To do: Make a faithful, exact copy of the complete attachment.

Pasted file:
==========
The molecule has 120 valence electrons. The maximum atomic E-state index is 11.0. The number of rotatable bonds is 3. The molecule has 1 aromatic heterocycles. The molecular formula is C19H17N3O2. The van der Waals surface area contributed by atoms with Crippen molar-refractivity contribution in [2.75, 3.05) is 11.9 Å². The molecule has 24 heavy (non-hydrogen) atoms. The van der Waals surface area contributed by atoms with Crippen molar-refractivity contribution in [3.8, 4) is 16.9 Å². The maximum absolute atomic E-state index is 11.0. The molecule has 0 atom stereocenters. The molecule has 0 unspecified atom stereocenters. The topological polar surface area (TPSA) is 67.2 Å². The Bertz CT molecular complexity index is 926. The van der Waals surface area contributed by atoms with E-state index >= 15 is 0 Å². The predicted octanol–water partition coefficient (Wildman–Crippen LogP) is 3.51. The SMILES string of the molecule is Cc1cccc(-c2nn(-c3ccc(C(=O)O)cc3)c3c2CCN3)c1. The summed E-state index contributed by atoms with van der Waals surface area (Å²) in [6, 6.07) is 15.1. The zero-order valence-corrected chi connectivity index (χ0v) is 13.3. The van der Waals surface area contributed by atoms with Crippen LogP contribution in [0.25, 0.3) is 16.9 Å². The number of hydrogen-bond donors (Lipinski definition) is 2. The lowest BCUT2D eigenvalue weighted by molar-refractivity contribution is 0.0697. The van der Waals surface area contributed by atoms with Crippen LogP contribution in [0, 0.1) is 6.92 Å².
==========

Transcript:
The molecule has 120 valence electrons. The maximum atomic E-state index is 11.0. The number of rotatable bonds is 3. The molecule has 1 aromatic heterocycles. The molecular formula is C19H17N3O2. The van der Waals surface area contributed by atoms with Crippen molar-refractivity contribution in [2.75, 3.05) is 11.9 Å². The molecule has 24 heavy (non-hydrogen) atoms. The van der Waals surface area contributed by atoms with Crippen molar-refractivity contribution in [3.8, 4) is 16.9 Å². The maximum absolute atomic E-state index is 11.0. The molecule has 0 atom stereocenters. The molecule has 0 unspecified atom stereocenters. The topological polar surface area (TPSA) is 67.2 Å². The Bertz CT molecular complexity index is 926. The van der Waals surface area contributed by atoms with E-state index >= 15 is 0 Å². The predicted octanol–water partition coefficient (Wildman–Crippen LogP) is 3.51. The SMILES string of the molecule is Cc1cccc(-c2nn(-c3ccc(C(=O)O)cc3)c3c2CCN3)c1. The summed E-state index contributed by atoms with van der Waals surface area (Å²) in [6, 6.07) is 15.1. The zero-order valence-corrected chi connectivity index (χ0v) is 13.3. The van der Waals surface area contributed by atoms with Crippen LogP contribution in [0.25, 0.3) is 16.9 Å². The number of hydrogen-bond donors (Lipinski definition) is 2. The lowest BCUT2D eigenvalue weighted by molar-refractivity contribution is 0.0697. The van der Waals surface area contributed by atoms with Crippen LogP contribution in [0, 0.1) is 6.92 Å².